Custom motorcycle building and adventure motorcycles have been an increasingly growing theme in the motorcycle world for a long time now. Roland Sands has been whipping up high-performance machines that never sacrifice form for function. After years of pushing the custom motorcycle world, he might have done his coolest work yet with the RSD Dakar GS.
This new build started as a stock 2008 BMW R1200 GS. The owner who commissioned the Dakar GS offered his suggestions to Sands to make it more off-road worthy, and I’d imagine he was pretty pleased with the result.
Purpose-built and pretty
Before starting Roland Sands Designs, (RSD), Roland Sands spent years racing various motorcycles, including the 250GP. His experience as a white knuckle racer informs every one of RSD’s creations. He typically builds bikes with a specific riding application in mind. According to ADV Pulse, Sands says he drew inspiration from the R80GS built by racing specialist HPN-Motorradtechnik and piloted in the 1986 Paris-Dakar by Gaston Rahier.
The list of modifications and fabrications is longer than the house cat’s tail. ADV Pulse explains the painstaking process of converting the Dakar GS front end to look more like the ’80s suspension without compromising modern motorcycle handling. They took the oversized 45mm telescopic fork legs (upgraded with an Ohlins cartridge kit) from Honda’s Africa Twin.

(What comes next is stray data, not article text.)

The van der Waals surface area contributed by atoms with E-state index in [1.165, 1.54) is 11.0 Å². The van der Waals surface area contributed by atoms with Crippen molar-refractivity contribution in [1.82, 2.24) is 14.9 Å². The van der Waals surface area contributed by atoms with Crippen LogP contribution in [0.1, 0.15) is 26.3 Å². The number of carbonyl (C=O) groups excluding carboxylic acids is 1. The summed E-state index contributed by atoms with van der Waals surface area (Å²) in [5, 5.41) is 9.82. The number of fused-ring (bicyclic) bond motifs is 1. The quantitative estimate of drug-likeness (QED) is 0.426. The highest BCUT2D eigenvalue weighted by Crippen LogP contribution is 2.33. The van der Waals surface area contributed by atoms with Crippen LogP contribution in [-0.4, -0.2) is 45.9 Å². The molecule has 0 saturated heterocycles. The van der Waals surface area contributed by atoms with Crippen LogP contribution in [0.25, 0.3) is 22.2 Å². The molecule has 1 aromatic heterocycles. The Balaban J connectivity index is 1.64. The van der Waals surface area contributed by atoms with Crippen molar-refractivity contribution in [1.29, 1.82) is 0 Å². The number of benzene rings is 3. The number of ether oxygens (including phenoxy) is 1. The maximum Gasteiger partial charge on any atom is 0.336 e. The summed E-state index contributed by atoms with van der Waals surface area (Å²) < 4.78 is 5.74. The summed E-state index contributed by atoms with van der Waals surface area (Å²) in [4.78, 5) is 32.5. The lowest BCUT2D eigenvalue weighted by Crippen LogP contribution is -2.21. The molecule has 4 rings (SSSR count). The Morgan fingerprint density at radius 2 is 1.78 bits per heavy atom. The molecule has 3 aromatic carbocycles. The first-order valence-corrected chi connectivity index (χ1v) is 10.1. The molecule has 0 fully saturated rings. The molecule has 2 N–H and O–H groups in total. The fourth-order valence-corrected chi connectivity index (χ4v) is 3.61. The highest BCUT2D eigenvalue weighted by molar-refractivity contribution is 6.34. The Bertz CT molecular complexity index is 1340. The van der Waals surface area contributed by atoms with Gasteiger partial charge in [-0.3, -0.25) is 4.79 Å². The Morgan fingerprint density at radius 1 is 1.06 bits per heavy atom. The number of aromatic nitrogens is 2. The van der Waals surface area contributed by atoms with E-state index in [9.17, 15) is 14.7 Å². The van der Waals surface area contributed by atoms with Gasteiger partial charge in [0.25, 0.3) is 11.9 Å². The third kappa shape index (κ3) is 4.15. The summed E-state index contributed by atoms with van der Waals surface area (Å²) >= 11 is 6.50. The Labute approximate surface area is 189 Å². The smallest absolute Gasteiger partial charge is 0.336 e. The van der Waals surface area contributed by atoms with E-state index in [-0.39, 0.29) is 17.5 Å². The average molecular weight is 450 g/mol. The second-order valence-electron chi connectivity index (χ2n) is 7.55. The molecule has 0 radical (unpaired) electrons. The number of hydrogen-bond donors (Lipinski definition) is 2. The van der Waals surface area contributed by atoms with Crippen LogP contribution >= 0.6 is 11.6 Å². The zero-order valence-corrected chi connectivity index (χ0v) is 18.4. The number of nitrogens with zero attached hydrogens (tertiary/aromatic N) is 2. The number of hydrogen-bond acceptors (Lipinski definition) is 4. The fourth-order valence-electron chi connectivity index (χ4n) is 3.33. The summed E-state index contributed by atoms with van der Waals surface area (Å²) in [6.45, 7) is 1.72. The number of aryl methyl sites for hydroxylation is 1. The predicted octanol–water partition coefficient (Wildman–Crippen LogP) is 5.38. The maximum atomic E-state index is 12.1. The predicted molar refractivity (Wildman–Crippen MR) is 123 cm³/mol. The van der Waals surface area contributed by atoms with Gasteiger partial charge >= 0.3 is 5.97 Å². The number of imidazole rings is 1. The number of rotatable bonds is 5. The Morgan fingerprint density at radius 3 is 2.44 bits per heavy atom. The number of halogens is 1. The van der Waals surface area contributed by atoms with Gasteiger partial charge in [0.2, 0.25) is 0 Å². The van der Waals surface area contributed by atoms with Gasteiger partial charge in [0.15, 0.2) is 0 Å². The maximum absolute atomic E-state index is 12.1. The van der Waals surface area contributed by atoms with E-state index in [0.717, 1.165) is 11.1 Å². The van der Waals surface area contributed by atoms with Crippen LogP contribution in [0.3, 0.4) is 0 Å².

Fabricated and custom parts
In order to make it all mount up correctly, the RSD team had to take the front end off of a 2018 BMW R nineT. Aaron Boss at RSD has charged with fabricating new triple clamps to fit the newly spliced in front end.
Along with the borrowed and fabbed parts, RSD also used a myriad of aftermarket parts from other manufactures like AltRider guards, an aluminum skid plate from Touratech, and crash bars from SW Motech. The RSD GS sits on a 21-inch custom Dubya USA wheel up front and a 17-incher out back.
They didn’t do much with the subframe form the original bike other than minor fab work to fit the larger fenders and the custom Saddlemen seat. The crown sitting atop this off-road king is the original fuel tank from the 1986 R80 GS Dakar bike. That’s the kind of stuff you can count on the Roland Sands and his team to pull. They find original parts that make a would-be replica into something that bellies up against the real deal.
The Dakar GS is finished in the original Philip Morris livery, sealing the deal on the chances of a double-take from anyone who has an eye for the ’80s Dakar bikes. Roland Sands and crew fabricated the headlight fairing inhouse to round out the desert racer.
The attention to detail to aesthetics and performance never ends. The team machined all the valve covers, throttle body covers, the triple clamp, the swingarm pivot, and the radial breastplate.
Run the Dakar yourself
As stated in the ADV Pulse article, Roland Sands says that this bike can be built again for anyone willing to fork over the buckets of cash it would take to do. If you want to step right into the wild world of the late ’80s off-road racing and have the cash, RSD is the place to be.